I don't think that is true. The color of a bishop is not preserved by all board symmetries. For example, if you place the two Ks in 462 ways as usual, then a king move can change the color of the bishop. Or look at it in this way: if you have the information for all positions with the bishop light squares, then you also have the information for all positions with the bishop on the dark squares, since you can mirror the board in either the horizontal or vertical axis.

So with 1 bit per position, you would need over 2.3 TB of RAM (if my calculation is correct).
\If they do the Wu & Beal 1-bit RAM algo, it should take a lot of I/O back and from disk. A 1 TB bitmap from a HDD @ 80 MB/s takes 3,5 hours. With an SSD @200 MB/s it still takes 1,5 hours. *Per iteration*, so times 400+, should take about a month per tablebase. Perhaps they have very fast SSDs and manage not to trash them with all the I/O.
I'm afraid an SSD would wear out very quickly when abused in this way. But HDDs perform well on sequential reads and writes, and compression should also help a lot.
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Re: Felicity EGTB generators and probers

Post by hgm »

This is why I suggested to store the white x black matrix as 1K x 4K blocks, rather than by row or column. That way you can bring 4K rows in memory by contiguous acces, while 1K colums can still be read in contiguous sections of 4K. This reduces the required number of seek operations and rotational delays.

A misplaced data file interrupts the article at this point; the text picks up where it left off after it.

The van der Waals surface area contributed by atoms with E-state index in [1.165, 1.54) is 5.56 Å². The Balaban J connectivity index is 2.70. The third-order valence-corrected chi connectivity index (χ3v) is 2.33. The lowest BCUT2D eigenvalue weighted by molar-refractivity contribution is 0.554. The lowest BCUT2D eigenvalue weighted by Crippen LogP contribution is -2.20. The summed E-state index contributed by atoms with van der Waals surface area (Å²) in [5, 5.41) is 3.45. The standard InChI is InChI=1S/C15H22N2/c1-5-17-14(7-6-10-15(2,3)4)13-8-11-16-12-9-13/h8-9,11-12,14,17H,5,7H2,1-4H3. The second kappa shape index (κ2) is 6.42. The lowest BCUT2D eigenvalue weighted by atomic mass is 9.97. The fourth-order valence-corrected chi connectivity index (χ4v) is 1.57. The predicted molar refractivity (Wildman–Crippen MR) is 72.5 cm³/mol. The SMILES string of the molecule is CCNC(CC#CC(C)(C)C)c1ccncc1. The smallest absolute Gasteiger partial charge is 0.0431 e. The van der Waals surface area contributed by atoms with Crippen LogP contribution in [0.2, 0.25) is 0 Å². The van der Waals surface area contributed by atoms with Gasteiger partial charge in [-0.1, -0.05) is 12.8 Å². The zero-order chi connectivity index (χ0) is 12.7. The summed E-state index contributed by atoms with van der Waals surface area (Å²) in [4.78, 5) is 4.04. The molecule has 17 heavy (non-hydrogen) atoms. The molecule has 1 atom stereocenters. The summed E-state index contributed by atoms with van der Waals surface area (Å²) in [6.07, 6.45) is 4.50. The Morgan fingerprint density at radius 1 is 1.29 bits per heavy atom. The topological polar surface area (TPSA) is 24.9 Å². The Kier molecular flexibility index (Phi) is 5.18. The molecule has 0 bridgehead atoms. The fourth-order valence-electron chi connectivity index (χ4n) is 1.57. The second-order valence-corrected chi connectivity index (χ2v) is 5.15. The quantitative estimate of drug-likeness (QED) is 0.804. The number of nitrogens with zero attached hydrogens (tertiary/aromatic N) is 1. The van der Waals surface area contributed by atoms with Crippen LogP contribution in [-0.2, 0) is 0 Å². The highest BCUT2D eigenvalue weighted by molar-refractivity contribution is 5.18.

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Re: Felicity EGTB generators and probers

Post by Rein Halbersma »

syzygy wrote: Fri Jun 14, 2024 10:43 pm I'm afraid an SSD would wear out very quickly when abused in this way. But HDDs perform well on sequential reads and writes, and compression should also help a lot.
I wonder if the SSD wear out is still true in 2024. But even for HDDs: a Western Digital Gold Enterprise 24 TB HDD has 550 TB of writes per year in its 5-year warranty. At its max write speed of 298 MB/s that translates in just over 1 TB/h, so after 550 hours per year you have spent a year’s TBW. That translates to 16 weeks of sustained writing before the 5-year warranty has been exceeded. I find that hard to believe that HDD would break down under that load.
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Re: Felicity EGTB generators and probers

Post by Rein Halbersma »

Rein Halbersma wrote: Sat Jun 15, 2024 2:41 pm
syzygy wrote: Fri Jun 14, 2024 10:43 pm I'm afraid an SSD would wear out very quickly when abused in this way. But HDDs perform well on sequential reads and writes, and compression should also help a lot.
I wonder if the SSD wear out is still true in 2024. But even for HDDs: a Western Digital Gold Enterprise 24 TB HDD has 550 TB of writes per year in its 5-year warranty. At its max write speed of 298 MB/s that translates in just over 1 TB/h, so after 550 hours per year you have spent a year’s TBW. That translates to 16 weeks of sustained writing before the 5-year warranty has been exceeded. I find that hard to believe that HDD would break down under that load.
There are “Data Centre” SSDs, e.g. Kingston DC600M with 7.7 TB which can sustain 1 Drive Write Per Day for 5 years. Goes for €700 here in the Netherlands. Wouldn’t that be robust enough for on disk generation?